The roots of dependency: subsistence, environment, and by Richard White PDF
By Richard White
'Richard White's learn of the cave in into 'dependency' of 3 local American subsistence economies represents the easiest form of interdisciplinary attempt. the following principles and ways from numerous fields - ordinarily anthropology, heritage, and ecology - are fruitfully mixed in a single inquiring brain heavily fascinated by a comparable set of enormous, salient problems...A very refined learn, a 'best learn' in Indian background' - "American old Review". 'This e-book is unique, enlightening, and lucrative. It issues easy methods to a holistic demeanour during which tribal histories and stories of Indian-white relatives might be written sooner or later. it may be prompt to an individual attracted to Indian affairs, relatively within the query of the present-day dependency plight of the tribes' - Alvin M. Josephy, Junior, "Western ancient Quarterly".'"The Roots of Dependency" is a version examine. With a provocative thesis tightly argued, it's broadly researched and good written. The nonreductionist, interdisciplinary technique offers perception heretofore past the variety of conventional methodologies...To the historiography of the yank Indian this ebook is a crucial addition' - W.David Baird, "American Indian Quarterly". Richard White is a professor of heritage on the collage of Washington. he's the winner of the Albert J. Beveridge Award of the yankee old organization, the James A. Rawley Prize awarded by way of the association of yankee Historians and the Francis Parkman Prize from the Society of yank Historians. His books contain "The heart floor: Indians, Empires, and Republics within the nice Lakes zone, 1650-1815", "It's Your Misfortune and None of my very own: A background of the yankee West" and "The natural computer: The Remaking of the Columbia River".
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Extra resources for The roots of dependency: subsistence, environment, and social change among the Choctaws, Pawnees, and Navajos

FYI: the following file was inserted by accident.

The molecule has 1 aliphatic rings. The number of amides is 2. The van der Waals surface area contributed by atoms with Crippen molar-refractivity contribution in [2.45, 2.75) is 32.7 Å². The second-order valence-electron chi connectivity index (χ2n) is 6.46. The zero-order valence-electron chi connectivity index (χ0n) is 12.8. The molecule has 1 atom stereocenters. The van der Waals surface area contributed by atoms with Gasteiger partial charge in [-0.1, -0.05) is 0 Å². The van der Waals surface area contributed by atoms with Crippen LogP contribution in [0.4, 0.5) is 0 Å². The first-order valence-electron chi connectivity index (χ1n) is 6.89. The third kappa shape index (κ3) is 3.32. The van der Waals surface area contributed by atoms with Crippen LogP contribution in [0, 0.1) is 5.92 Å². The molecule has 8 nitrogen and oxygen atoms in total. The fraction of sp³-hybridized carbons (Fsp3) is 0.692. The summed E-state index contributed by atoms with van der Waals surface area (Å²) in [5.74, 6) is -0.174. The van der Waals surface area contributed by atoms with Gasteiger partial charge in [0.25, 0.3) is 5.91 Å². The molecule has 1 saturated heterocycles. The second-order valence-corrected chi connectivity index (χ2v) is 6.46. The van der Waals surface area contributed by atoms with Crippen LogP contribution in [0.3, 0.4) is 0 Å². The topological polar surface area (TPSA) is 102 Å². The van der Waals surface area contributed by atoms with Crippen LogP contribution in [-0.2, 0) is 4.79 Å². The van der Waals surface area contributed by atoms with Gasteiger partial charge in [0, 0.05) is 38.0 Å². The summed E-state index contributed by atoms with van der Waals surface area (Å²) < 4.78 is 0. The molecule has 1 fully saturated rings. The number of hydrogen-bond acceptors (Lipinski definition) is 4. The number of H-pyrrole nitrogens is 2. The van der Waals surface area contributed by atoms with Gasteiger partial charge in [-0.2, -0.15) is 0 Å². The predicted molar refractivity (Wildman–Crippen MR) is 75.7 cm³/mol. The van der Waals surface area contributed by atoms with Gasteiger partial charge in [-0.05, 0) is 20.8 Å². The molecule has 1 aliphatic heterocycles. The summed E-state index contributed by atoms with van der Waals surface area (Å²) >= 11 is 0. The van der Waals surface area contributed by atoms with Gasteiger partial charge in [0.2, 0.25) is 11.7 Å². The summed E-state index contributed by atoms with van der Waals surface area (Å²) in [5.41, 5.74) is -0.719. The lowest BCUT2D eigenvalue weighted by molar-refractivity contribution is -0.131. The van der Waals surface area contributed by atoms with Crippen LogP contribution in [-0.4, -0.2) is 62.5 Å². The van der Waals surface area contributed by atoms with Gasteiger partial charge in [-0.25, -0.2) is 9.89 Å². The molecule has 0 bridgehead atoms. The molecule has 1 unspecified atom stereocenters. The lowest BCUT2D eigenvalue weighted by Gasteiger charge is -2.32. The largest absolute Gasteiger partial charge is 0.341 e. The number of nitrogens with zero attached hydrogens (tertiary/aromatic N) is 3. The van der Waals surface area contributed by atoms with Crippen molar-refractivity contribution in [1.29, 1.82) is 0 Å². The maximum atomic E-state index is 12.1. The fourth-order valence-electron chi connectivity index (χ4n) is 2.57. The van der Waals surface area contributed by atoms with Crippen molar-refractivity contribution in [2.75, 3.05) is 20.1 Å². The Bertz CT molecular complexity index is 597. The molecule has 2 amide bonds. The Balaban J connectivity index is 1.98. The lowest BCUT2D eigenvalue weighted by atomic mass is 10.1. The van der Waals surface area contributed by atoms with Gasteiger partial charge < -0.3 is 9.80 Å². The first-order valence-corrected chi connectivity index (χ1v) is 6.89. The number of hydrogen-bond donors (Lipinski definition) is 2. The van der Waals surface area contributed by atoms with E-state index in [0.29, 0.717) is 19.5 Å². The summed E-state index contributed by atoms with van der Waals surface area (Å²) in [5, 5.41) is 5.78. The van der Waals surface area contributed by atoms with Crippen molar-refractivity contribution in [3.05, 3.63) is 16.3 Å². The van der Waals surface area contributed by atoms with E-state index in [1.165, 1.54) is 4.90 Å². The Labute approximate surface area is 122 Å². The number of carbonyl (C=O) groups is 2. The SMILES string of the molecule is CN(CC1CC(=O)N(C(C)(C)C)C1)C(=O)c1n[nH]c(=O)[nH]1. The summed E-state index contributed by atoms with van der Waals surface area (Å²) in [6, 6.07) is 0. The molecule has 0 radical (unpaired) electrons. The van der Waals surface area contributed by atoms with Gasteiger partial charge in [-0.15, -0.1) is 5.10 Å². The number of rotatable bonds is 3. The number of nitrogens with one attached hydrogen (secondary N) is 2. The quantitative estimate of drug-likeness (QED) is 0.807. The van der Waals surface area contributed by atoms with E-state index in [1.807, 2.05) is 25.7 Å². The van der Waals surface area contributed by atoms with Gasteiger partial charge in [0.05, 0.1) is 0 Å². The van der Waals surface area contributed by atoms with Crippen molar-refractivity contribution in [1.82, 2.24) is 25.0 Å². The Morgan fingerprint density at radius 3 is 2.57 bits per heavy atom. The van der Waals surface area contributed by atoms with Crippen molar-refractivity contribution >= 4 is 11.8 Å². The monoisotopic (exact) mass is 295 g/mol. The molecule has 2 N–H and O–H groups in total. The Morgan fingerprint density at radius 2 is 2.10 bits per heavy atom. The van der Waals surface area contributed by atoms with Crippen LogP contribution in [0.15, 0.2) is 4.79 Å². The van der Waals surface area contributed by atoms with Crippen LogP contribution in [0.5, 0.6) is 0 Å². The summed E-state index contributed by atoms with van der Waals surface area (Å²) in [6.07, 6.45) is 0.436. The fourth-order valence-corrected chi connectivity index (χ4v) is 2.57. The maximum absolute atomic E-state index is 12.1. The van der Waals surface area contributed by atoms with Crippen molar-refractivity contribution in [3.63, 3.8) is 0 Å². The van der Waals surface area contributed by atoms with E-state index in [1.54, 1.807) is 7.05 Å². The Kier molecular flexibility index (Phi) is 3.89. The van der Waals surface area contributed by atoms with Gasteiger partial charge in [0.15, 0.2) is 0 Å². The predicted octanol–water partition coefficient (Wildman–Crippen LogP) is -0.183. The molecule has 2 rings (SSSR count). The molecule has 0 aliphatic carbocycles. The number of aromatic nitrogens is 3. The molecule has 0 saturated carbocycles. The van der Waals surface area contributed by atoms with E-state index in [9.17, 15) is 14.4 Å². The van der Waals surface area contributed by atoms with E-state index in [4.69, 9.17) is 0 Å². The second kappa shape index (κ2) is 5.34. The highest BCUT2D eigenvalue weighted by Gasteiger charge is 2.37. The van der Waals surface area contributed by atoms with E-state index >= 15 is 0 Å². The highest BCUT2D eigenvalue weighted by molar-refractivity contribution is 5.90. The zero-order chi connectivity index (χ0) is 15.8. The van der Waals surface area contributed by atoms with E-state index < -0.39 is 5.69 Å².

Culture here controlled economics. Understanding change involves, not finding the invisible hand of economic interests, but rather finding the reciprocal influences of culture, politics, economics, and the environment. For the Indians, the result of these changes was dependency. The idea of dependency has become fashionable in the last fifteen years. First developed by Third World scholars working in or on Latin America and Africa, dependency theory gradually became more and more influential among social scientists, particularly political scientists, who were attracted by its emphasis on international relations.
Force was rarely employed for its own sake; it served other interests. The threat of force merely expedited the working of more elementary factorspolitical, economic, and cultural. Force often explains how change took place; it does not explain why it took place. A more fundamental cause which emerges from an analysis of the histories of these peoples is the attempt, not always successful or consistent, by whites to bring Indian resources, land, and labor into the market. This unifying thread not only stitches together the histories of these nations, but within these histories, it also connects the environmental and social changes of each of the individual societies.
1 Implicit in this view is the idea that any mixed hunting-horticultural economy is merely a transitional step between full hunting and gathering and full agriculture. In the standard materialist scenario, agriculture develops because of the depletion of game and, once developed, encourages larger populations which in turn put greater pressure on the remaining game animals. This population Page 17 growth also necessitates a further expansion of agriculture until eventually game is only a minimal part of the diet or a luxury food.
The roots of dependency: subsistence, environment, and social change among the Choctaws, Pawnees, and Navajos by Richard White